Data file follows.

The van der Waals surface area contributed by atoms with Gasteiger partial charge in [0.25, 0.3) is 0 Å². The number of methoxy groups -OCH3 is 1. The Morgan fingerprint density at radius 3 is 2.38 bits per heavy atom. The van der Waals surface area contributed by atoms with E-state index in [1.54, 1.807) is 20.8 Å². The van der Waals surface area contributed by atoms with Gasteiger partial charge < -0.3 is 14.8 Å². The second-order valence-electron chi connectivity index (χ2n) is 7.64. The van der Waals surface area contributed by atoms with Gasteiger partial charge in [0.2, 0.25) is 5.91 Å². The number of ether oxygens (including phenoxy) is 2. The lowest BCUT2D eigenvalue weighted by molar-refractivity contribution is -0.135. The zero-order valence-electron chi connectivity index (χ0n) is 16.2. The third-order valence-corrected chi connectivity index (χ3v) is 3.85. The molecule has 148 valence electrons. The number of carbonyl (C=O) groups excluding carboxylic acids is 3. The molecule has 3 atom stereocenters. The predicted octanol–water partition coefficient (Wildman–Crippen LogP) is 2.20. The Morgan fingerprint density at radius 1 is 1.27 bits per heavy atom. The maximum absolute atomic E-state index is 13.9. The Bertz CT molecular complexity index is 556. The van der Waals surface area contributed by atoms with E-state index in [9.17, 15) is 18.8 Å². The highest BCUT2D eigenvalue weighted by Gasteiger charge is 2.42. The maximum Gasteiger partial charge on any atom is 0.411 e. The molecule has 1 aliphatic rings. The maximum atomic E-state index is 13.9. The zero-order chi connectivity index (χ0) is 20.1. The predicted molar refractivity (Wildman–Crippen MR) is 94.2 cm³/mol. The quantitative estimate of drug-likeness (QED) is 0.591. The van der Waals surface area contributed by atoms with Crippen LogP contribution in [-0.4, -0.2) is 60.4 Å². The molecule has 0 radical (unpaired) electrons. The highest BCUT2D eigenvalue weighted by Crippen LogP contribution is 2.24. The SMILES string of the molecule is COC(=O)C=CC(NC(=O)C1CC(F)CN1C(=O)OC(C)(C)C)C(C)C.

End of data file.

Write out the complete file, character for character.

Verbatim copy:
The van der Waals surface area contributed by atoms with Gasteiger partial charge in [0.25, 0.3) is 0 Å². The number of methoxy groups -OCH3 is 1. The Morgan fingerprint density at radius 3 is 2.38 bits per heavy atom. The van der Waals surface area contributed by atoms with E-state index in [1.54, 1.807) is 20.8 Å². The van der Waals surface area contributed by atoms with Gasteiger partial charge < -0.3 is 14.8 Å². The second-order valence-electron chi connectivity index (χ2n) is 7.64. The van der Waals surface area contributed by atoms with Gasteiger partial charge in [0.2, 0.25) is 5.91 Å². The number of ether oxygens (including phenoxy) is 2. The lowest BCUT2D eigenvalue weighted by molar-refractivity contribution is -0.135. The zero-order valence-electron chi connectivity index (χ0n) is 16.2. The third-order valence-corrected chi connectivity index (χ3v) is 3.85. The molecule has 148 valence electrons. The number of carbonyl (C=O) groups excluding carboxylic acids is 3. The molecule has 3 atom stereocenters. The predicted octanol–water partition coefficient (Wildman–Crippen LogP) is 2.20. The Morgan fingerprint density at radius 1 is 1.27 bits per heavy atom. The maximum absolute atomic E-state index is 13.9. The Bertz CT molecular complexity index is 556. The van der Waals surface area contributed by atoms with E-state index in [9.17, 15) is 18.8 Å². The highest BCUT2D eigenvalue weighted by Gasteiger charge is 2.42. The maximum Gasteiger partial charge on any atom is 0.411 e. The molecule has 1 aliphatic rings. The maximum atomic E-state index is 13.9. The zero-order chi connectivity index (χ0) is 20.1. The predicted molar refractivity (Wildman–Crippen MR) is 94.2 cm³/mol. The quantitative estimate of drug-likeness (QED) is 0.591. The van der Waals surface area contributed by atoms with Crippen LogP contribution in [-0.4, -0.2) is 60.4 Å². The molecule has 0 radical (unpaired) electrons. The highest BCUT2D eigenvalue weighted by Crippen LogP contribution is 2.24. The SMILES string of the molecule is COC(=O)C=CC(NC(=O)C1CC(F)CN1C(=O)OC(C)(C)C)C(C)C.